John Gruber has a great follow-up post to his earlier speculation on a small iPad. Interestingly, the new mockups sure look a lot more like a big iPod Touch than a small iPad. It’s almost a certainty that this small tablet will be named iPad something, but after reading John’s excellent (even for DF) post, it seems even more likely that this device steals the marketing slot of the iPod Touch—which means gaming—in addition to its obvious use as a reader.
The key, again if Gruber is right, is in the screen. High end graphics take an enormous hit to performance as resolution increases. To some the difference is subtle—like the difference between Android “smooth” and iOS smooth—but it can make a huge impact on playability.
When the new iPad came out, Real Racing HD supported Retina right away. It looked amazing, sharp, clear, but it was choppy in comparison to the same game on the iPad 2. I found it much less engaging as a long-term gaming interest. The wow factor was cool for a race or two, but the drop in framerate took away the game’s staying power.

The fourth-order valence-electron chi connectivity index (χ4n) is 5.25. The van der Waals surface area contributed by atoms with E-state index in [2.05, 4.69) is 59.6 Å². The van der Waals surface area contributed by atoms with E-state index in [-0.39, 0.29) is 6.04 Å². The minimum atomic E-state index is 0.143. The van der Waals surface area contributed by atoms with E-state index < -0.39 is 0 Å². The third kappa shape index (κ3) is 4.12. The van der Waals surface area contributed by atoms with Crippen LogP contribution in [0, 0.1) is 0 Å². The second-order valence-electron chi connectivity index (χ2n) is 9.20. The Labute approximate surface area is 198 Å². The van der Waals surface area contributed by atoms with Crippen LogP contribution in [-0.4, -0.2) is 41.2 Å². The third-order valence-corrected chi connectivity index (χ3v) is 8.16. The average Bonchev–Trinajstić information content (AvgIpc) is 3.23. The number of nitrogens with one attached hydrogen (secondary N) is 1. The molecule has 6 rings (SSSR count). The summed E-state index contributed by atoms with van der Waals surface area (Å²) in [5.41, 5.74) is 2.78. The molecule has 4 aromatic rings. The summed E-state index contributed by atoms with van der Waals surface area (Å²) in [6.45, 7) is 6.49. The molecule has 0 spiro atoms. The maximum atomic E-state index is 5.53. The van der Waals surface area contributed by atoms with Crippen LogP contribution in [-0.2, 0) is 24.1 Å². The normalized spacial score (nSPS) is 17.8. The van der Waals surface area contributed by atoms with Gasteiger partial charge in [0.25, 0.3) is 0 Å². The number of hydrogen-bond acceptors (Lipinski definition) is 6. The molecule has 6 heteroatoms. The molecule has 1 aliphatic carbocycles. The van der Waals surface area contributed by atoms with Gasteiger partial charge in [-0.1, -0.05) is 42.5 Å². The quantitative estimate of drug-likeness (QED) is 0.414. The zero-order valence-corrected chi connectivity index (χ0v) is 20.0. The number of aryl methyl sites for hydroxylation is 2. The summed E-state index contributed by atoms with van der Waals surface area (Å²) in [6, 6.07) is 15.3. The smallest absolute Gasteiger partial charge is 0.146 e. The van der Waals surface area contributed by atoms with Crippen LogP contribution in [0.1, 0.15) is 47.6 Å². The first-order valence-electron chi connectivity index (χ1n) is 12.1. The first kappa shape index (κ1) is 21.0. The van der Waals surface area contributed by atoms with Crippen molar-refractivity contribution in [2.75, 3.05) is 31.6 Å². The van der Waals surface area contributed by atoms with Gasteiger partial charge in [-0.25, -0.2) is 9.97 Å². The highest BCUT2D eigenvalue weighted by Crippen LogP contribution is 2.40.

Now you might pick up Real Racing HD and think, “Whatever, this is awesome!” But I think that on this small iPad, you’d think it was even better. That’s right, better than on the $500 Retina iPad. Why? Because the device has only to push around 25% of the pixels as on Retina.
What about image quality? Most high resolution games on the new iPad cheat the actual resolution (as they have done on 1080p TV’s for years on the console side. The games are rendered at a lower resolution by the game engine, then upscaled by the device. In that case, the slightly higher screen density of the small iPad might be enough to make images sharp and crisp while retaining much smoother motion. For games it’s just the kind of compromise that brings about the best experience from the available hardware technology.